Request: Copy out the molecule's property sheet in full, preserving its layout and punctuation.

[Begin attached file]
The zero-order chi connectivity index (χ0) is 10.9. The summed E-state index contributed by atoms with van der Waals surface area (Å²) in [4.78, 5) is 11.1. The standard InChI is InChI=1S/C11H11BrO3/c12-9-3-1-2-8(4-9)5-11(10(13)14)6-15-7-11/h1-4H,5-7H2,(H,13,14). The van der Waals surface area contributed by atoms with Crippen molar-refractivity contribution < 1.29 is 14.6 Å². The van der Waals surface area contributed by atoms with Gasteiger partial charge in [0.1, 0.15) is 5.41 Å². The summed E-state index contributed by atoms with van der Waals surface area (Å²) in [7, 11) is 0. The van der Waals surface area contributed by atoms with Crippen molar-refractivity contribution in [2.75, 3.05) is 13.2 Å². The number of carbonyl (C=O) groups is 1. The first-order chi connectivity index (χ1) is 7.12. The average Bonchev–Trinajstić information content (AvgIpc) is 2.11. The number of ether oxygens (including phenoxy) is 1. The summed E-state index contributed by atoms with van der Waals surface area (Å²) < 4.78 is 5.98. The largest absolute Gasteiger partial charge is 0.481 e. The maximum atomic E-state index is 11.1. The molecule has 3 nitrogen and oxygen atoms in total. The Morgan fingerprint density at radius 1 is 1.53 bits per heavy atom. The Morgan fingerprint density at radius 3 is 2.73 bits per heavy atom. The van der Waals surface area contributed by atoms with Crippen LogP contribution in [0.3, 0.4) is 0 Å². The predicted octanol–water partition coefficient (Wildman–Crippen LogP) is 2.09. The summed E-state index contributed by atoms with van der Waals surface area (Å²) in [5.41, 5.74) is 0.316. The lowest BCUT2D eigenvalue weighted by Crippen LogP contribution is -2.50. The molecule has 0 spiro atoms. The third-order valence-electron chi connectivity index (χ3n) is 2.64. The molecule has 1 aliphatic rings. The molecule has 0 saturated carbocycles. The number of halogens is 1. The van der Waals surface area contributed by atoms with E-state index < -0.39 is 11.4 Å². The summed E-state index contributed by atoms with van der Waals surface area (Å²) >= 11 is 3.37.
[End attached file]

The zero-order chi connectivity index (χ0) is 10.9. The summed E-state index contributed by atoms with van der Waals surface area (Å²) in [4.78, 5) is 11.1. The standard InChI is InChI=1S/C11H11BrO3/c12-9-3-1-2-8(4-9)5-11(10(13)14)6-15-7-11/h1-4H,5-7H2,(H,13,14). The van der Waals surface area contributed by atoms with Crippen molar-refractivity contribution < 1.29 is 14.6 Å². The van der Waals surface area contributed by atoms with Gasteiger partial charge in [0.1, 0.15) is 5.41 Å². The summed E-state index contributed by atoms with van der Waals surface area (Å²) in [7, 11) is 0. The van der Waals surface area contributed by atoms with Crippen molar-refractivity contribution in [2.75, 3.05) is 13.2 Å². The number of carbonyl (C=O) groups is 1. The first-order chi connectivity index (χ1) is 7.12. The average Bonchev–Trinajstić information content (AvgIpc) is 2.11. The number of ether oxygens (including phenoxy) is 1. The summed E-state index contributed by atoms with van der Waals surface area (Å²) < 4.78 is 5.98. The largest absolute Gasteiger partial charge is 0.481 e. The maximum atomic E-state index is 11.1. The molecule has 3 nitrogen and oxygen atoms in total. The Morgan fingerprint density at radius 1 is 1.53 bits per heavy atom. The Morgan fingerprint density at radius 3 is 2.73 bits per heavy atom. The van der Waals surface area contributed by atoms with Crippen LogP contribution in [0.3, 0.4) is 0 Å². The predicted octanol–water partition coefficient (Wildman–Crippen LogP) is 2.09. The summed E-state index contributed by atoms with van der Waals surface area (Å²) in [5.41, 5.74) is 0.316. The lowest BCUT2D eigenvalue weighted by Crippen LogP contribution is -2.50. The molecule has 0 spiro atoms. The third-order valence-electron chi connectivity index (χ3n) is 2.64. The molecule has 1 aliphatic rings. The molecule has 0 saturated carbocycles. The number of halogens is 1. The van der Waals surface area contributed by atoms with E-state index < -0.39 is 11.4 Å². The summed E-state index contributed by atoms with van der Waals surface area (Å²) >= 11 is 3.37.